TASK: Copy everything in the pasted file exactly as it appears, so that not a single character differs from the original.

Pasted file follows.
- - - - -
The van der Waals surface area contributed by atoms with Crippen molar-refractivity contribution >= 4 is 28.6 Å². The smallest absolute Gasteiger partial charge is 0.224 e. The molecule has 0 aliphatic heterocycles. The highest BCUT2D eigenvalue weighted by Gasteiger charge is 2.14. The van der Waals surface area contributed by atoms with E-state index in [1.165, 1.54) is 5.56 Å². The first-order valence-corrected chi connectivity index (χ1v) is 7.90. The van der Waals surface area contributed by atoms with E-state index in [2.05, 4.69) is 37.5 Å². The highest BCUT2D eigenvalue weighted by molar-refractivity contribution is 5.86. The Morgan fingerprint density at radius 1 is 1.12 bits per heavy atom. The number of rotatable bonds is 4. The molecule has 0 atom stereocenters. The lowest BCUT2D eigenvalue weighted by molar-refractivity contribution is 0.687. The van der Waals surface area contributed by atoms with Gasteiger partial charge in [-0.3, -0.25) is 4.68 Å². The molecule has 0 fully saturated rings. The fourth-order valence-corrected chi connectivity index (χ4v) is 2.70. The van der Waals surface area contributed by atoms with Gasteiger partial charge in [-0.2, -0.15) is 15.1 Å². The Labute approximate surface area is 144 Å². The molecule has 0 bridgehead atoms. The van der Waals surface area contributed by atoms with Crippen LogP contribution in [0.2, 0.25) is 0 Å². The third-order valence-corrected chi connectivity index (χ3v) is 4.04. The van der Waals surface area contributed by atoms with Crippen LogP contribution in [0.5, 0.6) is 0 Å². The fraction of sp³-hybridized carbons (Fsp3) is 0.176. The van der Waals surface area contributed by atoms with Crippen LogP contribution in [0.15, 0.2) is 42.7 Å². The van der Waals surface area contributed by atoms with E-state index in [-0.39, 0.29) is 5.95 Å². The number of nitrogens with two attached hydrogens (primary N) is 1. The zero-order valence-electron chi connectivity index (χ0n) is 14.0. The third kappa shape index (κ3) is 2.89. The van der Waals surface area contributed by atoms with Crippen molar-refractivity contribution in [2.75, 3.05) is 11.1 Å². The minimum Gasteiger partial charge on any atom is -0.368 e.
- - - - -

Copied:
The van der Waals surface area contributed by atoms with Crippen molar-refractivity contribution >= 4 is 28.6 Å². The smallest absolute Gasteiger partial charge is 0.224 e. The molecule has 0 aliphatic heterocycles. The highest BCUT2D eigenvalue weighted by Gasteiger charge is 2.14. The van der Waals surface area contributed by atoms with E-state index in [1.165, 1.54) is 5.56 Å². The first-order valence-corrected chi connectivity index (χ1v) is 7.90. The van der Waals surface area contributed by atoms with E-state index in [2.05, 4.69) is 37.5 Å². The highest BCUT2D eigenvalue weighted by molar-refractivity contribution is 5.86. The Morgan fingerprint density at radius 1 is 1.12 bits per heavy atom. The number of rotatable bonds is 4. The molecule has 0 atom stereocenters. The lowest BCUT2D eigenvalue weighted by molar-refractivity contribution is 0.687. The van der Waals surface area contributed by atoms with Gasteiger partial charge in [-0.3, -0.25) is 4.68 Å². The molecule has 0 fully saturated rings. The fourth-order valence-corrected chi connectivity index (χ4v) is 2.70. The van der Waals surface area contributed by atoms with Gasteiger partial charge in [-0.2, -0.15) is 15.1 Å². The Labute approximate surface area is 144 Å². The molecule has 0 bridgehead atoms. The van der Waals surface area contributed by atoms with Crippen LogP contribution in [0.2, 0.25) is 0 Å². The third-order valence-corrected chi connectivity index (χ3v) is 4.04. The van der Waals surface area contributed by atoms with Crippen LogP contribution in [0.5, 0.6) is 0 Å². The fraction of sp³-hybridized carbons (Fsp3) is 0.176. The van der Waals surface area contributed by atoms with Crippen LogP contribution in [0.15, 0.2) is 42.7 Å². The van der Waals surface area contributed by atoms with E-state index in [-0.39, 0.29) is 5.95 Å². The number of nitrogens with two attached hydrogens (primary N) is 1. The zero-order valence-electron chi connectivity index (χ0n) is 14.0. The third kappa shape index (κ3) is 2.89. The van der Waals surface area contributed by atoms with Crippen molar-refractivity contribution in [2.75, 3.05) is 11.1 Å². The minimum Gasteiger partial charge on any atom is -0.368 e.